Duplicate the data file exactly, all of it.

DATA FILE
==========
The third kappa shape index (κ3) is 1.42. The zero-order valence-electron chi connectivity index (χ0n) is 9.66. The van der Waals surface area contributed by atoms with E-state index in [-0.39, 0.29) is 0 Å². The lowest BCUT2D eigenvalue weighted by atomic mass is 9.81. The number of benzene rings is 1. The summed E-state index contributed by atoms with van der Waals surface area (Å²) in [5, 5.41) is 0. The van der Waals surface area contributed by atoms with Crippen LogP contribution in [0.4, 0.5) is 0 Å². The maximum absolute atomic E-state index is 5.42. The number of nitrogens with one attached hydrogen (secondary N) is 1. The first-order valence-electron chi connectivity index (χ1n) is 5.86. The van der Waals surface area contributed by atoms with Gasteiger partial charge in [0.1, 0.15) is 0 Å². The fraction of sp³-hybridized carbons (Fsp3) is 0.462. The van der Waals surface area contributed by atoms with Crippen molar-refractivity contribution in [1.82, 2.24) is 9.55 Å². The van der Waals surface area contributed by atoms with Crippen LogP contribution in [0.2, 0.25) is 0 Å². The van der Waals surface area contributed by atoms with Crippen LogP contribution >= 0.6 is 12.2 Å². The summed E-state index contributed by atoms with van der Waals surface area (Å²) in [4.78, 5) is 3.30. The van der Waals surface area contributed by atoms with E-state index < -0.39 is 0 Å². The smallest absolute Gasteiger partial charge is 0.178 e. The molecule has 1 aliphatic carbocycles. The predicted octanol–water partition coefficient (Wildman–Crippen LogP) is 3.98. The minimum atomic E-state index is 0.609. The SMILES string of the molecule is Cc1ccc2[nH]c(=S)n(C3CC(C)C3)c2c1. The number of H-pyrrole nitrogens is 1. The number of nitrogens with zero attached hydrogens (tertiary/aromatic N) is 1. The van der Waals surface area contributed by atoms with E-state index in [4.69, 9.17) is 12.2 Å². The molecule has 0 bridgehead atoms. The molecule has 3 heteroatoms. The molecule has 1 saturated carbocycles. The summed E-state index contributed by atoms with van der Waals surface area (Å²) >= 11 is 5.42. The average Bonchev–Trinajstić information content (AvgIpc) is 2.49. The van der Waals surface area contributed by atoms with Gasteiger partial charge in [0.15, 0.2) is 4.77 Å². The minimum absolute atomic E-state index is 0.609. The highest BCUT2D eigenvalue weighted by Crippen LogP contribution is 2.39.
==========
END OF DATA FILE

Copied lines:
The third kappa shape index (κ3) is 1.42. The zero-order valence-electron chi connectivity index (χ0n) is 9.66. The van der Waals surface area contributed by atoms with E-state index in [-0.39, 0.29) is 0 Å². The lowest BCUT2D eigenvalue weighted by atomic mass is 9.81. The number of benzene rings is 1. The summed E-state index contributed by atoms with van der Waals surface area (Å²) in [5, 5.41) is 0. The van der Waals surface area contributed by atoms with Crippen LogP contribution in [0.4, 0.5) is 0 Å². The maximum absolute atomic E-state index is 5.42. The number of nitrogens with one attached hydrogen (secondary N) is 1. The first-order valence-electron chi connectivity index (χ1n) is 5.86. The van der Waals surface area contributed by atoms with Gasteiger partial charge in [0.1, 0.15) is 0 Å². The fraction of sp³-hybridized carbons (Fsp3) is 0.462. The van der Waals surface area contributed by atoms with Crippen molar-refractivity contribution in [1.82, 2.24) is 9.55 Å². The van der Waals surface area contributed by atoms with Crippen LogP contribution in [0.2, 0.25) is 0 Å². The van der Waals surface area contributed by atoms with Crippen LogP contribution >= 0.6 is 12.2 Å². The summed E-state index contributed by atoms with van der Waals surface area (Å²) in [4.78, 5) is 3.30. The van der Waals surface area contributed by atoms with E-state index < -0.39 is 0 Å². The smallest absolute Gasteiger partial charge is 0.178 e. The molecule has 1 aliphatic carbocycles. The predicted octanol–water partition coefficient (Wildman–Crippen LogP) is 3.98. The minimum atomic E-state index is 0.609. The SMILES string of the molecule is Cc1ccc2[nH]c(=S)n(C3CC(C)C3)c2c1. The number of H-pyrrole nitrogens is 1. The number of nitrogens with zero attached hydrogens (tertiary/aromatic N) is 1. The van der Waals surface area contributed by atoms with E-state index in [4.69, 9.17) is 12.2 Å². The molecule has 0 bridgehead atoms. The molecule has 3 heteroatoms. The molecule has 1 saturated carbocycles. The summed E-state index contributed by atoms with van der Waals surface area (Å²) >= 11 is 5.42. The average Bonchev–Trinajstić information content (AvgIpc) is 2.49. The van der Waals surface area contributed by atoms with Gasteiger partial charge in [0.15, 0.2) is 4.77 Å². The minimum absolute atomic E-state index is 0.609. The highest BCUT2D eigenvalue weighted by Crippen LogP contribution is 2.39.